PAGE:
Top things every business needs to know about PCI DSS compliance

December 23, 2019//Tony Howlett

Last Updated: November 19, 2020

For any business accepting credit card payments, PCI DSS compliance should be at the top of its must-do list. 

The Payment Card Industry Data Security Standard is a set of rules established to create a secure environment within all companies that accept, process, store, or transmit credit card information.

The standard was launched in 2006 by the Payment Card Industry Security Standards Council, an independent group set up by the major payment card companies — Visa, MasterCard, American Express, Discover, and JCB. The council manages and administers PCI DSS, but the card companies enforce compliance. Adherence to the standard was optional at first, but has become mandatory for any company accepting payment cards. Any merchant wishing to take payment cards must attest they are PCI DSS compliant, or they risk both penalties and fines. The standard has gone through several updates and is now on version 3.2.1. 

Compliance can be extraordinarily effective in protecting cardholder data and breaches in general. “Our data shows that we have never investigated a payment card security data breach for a PCI DSS compliant organization,” Rodolphe Simonetti, global managing director for security consulting at Verizon, said in a statement about his company’s 2019 Payment Security Report.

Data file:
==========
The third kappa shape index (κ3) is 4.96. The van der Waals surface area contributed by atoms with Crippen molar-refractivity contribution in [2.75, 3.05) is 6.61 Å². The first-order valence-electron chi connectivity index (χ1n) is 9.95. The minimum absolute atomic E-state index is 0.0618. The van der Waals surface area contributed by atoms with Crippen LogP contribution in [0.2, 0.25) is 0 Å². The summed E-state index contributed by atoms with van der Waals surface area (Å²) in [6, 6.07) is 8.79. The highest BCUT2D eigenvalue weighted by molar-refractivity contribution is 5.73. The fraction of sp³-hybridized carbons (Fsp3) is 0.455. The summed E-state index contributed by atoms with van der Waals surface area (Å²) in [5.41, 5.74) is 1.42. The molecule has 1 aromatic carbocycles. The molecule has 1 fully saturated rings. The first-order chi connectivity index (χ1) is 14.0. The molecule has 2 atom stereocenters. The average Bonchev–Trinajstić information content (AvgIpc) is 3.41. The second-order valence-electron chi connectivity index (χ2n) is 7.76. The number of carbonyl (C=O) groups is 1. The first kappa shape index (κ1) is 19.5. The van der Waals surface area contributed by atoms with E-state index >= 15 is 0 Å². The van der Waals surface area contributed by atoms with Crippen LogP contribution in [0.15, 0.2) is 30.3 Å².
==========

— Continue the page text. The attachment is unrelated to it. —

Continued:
Here are the top things to know about PCI DSS

For compliance purposes, the size of a business doesn’t matter. Any enterprise that accepts, transmits, or stores the data of cardholders must comply with PCI requirements, even if you use an external provider and don’t store cardholder data in-house. However, organizations that process 100% via third parties are eligible to use a much shorter compliance checklist (see below).

Although all businesses must comply with PCI DSS regardless of size, size does play a role in how businesses are classified for compliance purposes. There are four such merchant levels based on transaction volumes over a 12-month period.

    1. Level 1: Applies to merchants performing more than 6 million payment card transactions annually. As part of their compliance requirements, merchants in this category must undergo an audit by an authorized PCI auditor once a year and be scanned by an Approved Scanning Vendor once a quarter. Such scans are non-intrusive and can remotely check for vulnerabilities in operating systems, services, and devices that could be used by intruders to compromise a merchant’s internal network.
    2. Level 2: Applies to merchants performing from 1 to 6 million payment transactions annually. They must perform an annual assessment using a  Self-Assessment Questionnaire. The questionnaire is a series of yes and no questions used to determine a company’s level of compliance with the PCI DSS and can be completed by any officer of the company. A PCI scan may also be required.